Law Disrupted, Law Re-Imagined, Law Re-Invented

  • Roger Brownsword King’s College London and Bournemouth University
Keywords: Coherence, instrumentalism, technocracy, rule of law

Abstract

This article describes the technological disruption of law and legal reasoning, suggests how law might be re-imagined, and then proposes four key elements in the re-invention of law. Two waves of disruption are identified. One wave impacts on the content of legal rules and the way in which we perceive the deficiency of those rules. A second wave impacts on our appreciation of technological instruments as tools to be used for regulatory purposes in support of, or even in place of, legal rules. The suggested re-imagination of law centres on the idea of the regulatory environment, broadly conceived to include both normative and non-normative signals. The proposed re-invention of law has four strands. It starts with (i) a fresh understanding of the range of regulatory responsibilities. This understanding then shapes (ii) the articulation of the Rule of Law and it informs both (iii) a renewal of traditional coherentist thinking and (iv) a reshaping of legal and regulatory institutions.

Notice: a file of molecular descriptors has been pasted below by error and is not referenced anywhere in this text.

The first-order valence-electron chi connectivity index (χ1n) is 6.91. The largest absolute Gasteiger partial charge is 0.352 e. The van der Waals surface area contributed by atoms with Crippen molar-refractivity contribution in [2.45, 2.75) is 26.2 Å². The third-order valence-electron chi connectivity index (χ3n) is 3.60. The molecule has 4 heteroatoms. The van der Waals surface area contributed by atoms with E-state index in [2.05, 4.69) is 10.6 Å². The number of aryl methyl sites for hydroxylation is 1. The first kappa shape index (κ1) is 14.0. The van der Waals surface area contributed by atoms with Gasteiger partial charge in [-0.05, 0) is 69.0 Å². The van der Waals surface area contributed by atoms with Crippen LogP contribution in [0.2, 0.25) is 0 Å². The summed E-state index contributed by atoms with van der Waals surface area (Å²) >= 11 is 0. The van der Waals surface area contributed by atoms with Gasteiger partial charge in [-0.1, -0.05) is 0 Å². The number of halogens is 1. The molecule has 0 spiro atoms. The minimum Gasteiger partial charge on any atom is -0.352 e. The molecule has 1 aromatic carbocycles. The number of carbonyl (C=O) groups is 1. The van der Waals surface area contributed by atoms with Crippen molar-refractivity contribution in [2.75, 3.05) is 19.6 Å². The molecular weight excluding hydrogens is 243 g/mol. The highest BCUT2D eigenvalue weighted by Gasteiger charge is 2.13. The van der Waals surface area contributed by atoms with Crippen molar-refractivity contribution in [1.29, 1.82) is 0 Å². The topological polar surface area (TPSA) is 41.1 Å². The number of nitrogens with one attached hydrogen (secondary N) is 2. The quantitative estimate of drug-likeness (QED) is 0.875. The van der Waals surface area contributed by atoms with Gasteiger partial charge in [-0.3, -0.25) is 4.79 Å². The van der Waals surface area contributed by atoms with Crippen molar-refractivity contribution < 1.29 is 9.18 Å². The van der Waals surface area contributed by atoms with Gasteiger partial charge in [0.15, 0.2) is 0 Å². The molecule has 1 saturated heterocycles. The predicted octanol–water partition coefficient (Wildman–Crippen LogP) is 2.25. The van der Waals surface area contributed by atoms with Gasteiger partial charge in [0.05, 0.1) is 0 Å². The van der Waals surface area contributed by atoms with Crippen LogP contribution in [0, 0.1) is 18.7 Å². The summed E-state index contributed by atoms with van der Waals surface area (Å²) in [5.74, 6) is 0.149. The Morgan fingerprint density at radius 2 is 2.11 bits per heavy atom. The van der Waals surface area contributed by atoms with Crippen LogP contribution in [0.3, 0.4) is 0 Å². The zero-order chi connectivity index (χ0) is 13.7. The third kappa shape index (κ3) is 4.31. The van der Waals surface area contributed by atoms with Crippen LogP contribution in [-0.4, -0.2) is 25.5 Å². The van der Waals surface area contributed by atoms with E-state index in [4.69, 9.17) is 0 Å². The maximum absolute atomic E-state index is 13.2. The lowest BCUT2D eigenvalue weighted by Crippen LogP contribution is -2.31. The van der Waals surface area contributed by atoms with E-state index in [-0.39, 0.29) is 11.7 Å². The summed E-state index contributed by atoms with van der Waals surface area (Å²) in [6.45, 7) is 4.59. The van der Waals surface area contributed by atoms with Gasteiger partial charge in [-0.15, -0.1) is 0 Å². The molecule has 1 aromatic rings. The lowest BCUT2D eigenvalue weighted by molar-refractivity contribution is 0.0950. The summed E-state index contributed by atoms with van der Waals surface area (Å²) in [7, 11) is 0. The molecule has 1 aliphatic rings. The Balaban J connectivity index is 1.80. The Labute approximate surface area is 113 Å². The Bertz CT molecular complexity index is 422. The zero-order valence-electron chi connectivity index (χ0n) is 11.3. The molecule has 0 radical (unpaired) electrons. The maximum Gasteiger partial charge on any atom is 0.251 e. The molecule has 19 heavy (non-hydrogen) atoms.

Published
2019-05-20
How to Cite
Brownsword, R. (2019). Law Disrupted, Law Re-Imagined, Law Re-Invented. Technology and Regulation, 10-30. https://doi.org/10.26116/techreg.2019.002
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Section
Articles